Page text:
National Library of Scotland Bill Consultation: Q&A

A summary of the Scottish Government's public consultation on a National Library of Scotland Bill. [Consultation ended on 23 June 2010.]

  1. What is the consultation about?
  2. Why should the Library's functions and powers be defined in law?
  3. Why reduce the number of Trustees?
  4. Why is there a proposal for NLS to be subject to 'ministerial direction'?
  5. Will charitable status of NLS be affected?
  6. What impact will there be on day-to-day NLS activity?
  7. What are the timescales?
  8. Who can respond to the consultation?


1.  What is the consultation about?

The consultation proposes modernisation of the founding legislation of NLS, including its powers, functions and governance arrangements. The proposals will suggest that:

  • The 'functions and powers' of the Library should be defined in law
  • The NLS Board of Trustees be substantially reduced from the current 32 Trustees
  • Subject to restrictions safeguarding its functions, NLS should be subject to ministerial powers of direction.

 

2.  Why should the Library's functions and powers be defined in law?

In a sense, they already are. However, the functions and powers of NLS have not been meaningfully reviewed since the formation of the Library by Act of Parliament in 1925, amended by the Heritage Scotland Act (1985) and not since devolution. Doing so now will enable those functions and powers to reflect the strategic role of the Library in the 21st century. It is common for the Scottish Government to want Non-Departmental Public Bodies (NDPBs) like NLS to have a statutory basis for them to carry out their work.

 

3.  Why reduce the number of Trustees?

The proposal suggests that all Trustees be appointed by Ministers in the future, thus removing a number of statutory places afforded to 'ex-officio' and Crown Appointments, co-opted Trustees and representatives of numerous bodies. Terms of appointment will also be proposed, as many Trustees currently serve indefinitely. The proposed reduction would bring NLS into line with the majority of other similar bodies, and should allow greater efficiency, effectiveness, flexibility and accountability in the governance of the Library, and would help to ensure that appointments to the Board are made on merit.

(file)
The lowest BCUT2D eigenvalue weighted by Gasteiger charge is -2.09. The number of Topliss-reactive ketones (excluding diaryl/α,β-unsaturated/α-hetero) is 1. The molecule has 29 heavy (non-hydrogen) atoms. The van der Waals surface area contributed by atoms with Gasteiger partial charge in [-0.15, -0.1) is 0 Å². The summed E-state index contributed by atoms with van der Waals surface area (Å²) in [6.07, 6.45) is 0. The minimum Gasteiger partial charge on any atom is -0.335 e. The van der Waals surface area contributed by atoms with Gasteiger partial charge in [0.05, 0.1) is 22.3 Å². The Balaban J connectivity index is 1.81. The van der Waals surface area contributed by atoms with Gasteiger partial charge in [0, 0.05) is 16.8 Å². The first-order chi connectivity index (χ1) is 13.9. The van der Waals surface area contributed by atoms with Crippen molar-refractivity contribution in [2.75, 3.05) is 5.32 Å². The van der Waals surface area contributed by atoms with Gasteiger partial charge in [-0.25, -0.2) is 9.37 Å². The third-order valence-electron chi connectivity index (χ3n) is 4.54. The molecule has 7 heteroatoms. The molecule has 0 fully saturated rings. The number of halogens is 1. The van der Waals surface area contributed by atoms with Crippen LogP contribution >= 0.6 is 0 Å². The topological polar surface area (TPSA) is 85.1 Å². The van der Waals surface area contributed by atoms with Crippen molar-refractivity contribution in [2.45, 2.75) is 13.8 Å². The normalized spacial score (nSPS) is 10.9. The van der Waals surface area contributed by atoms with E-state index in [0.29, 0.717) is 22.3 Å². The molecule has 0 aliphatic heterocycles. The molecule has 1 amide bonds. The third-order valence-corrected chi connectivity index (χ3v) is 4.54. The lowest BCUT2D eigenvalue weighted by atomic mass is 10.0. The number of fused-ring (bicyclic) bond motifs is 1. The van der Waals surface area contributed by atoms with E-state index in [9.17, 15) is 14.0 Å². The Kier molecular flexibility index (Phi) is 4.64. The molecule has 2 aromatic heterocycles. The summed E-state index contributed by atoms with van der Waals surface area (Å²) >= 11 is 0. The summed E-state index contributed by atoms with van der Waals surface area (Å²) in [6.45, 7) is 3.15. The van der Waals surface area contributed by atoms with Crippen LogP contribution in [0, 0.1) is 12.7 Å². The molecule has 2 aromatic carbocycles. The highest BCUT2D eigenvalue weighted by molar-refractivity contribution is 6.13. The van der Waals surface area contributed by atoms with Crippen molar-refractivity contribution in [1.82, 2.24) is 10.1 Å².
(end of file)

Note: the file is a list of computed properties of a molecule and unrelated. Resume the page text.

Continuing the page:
4.  Why is there a proposal for NLS to be subject to 'ministerial direction'?

The Library is funded by, and therefore accountable to Ministers and, ultimately, Parliament. In the interests of that accountability, the Government propose to 'include power for the Scottish Ministers to give directions of a general or specific nature to NLS as to the exercise of its functions.' This is common in modern legislation for public bodies, and it is important to note the proposal that such powers be'restricted in order to protect NLS's cultural, artistic and curatorial judgement and its duties to preserve its collections on behalf of the nation and to make them accessible to the public'.

 

5.  Will charitable status of NLS be affected?

The Library's charitable status should not be threatened by the proposed legislation, but we will have further discussions with the Office of the Scottish Charity Regulator to confirm this.

 

6.  What impact will there be on day-to-day NLS activity?

It is not expected that the proposed changes will have any direct impact on staff or on how the Library operates, but we will keep closely in touch with the Scottish Government and Parliament as the proposals develop. For its part, the Library will keep Trustees and staff fully informed of developments, and will provide updates to the public and Library customers as necessary.

 

7.  What are the timescales?

The consultation period will last 12 weeks, and the Scottish Government anticipate that any legislation to put these proposals into effect would be passed early in 2011.

 

8.  Who can respond to the consultation?

Whilst we will work with the Scottish Government to identify particular organisations and stakeholders who may have a view on aspects of the consultation and notify them of it directly, this is a public consultation, so anyone with an interest can respond. The consultation is on the Scottish Government's website.

 

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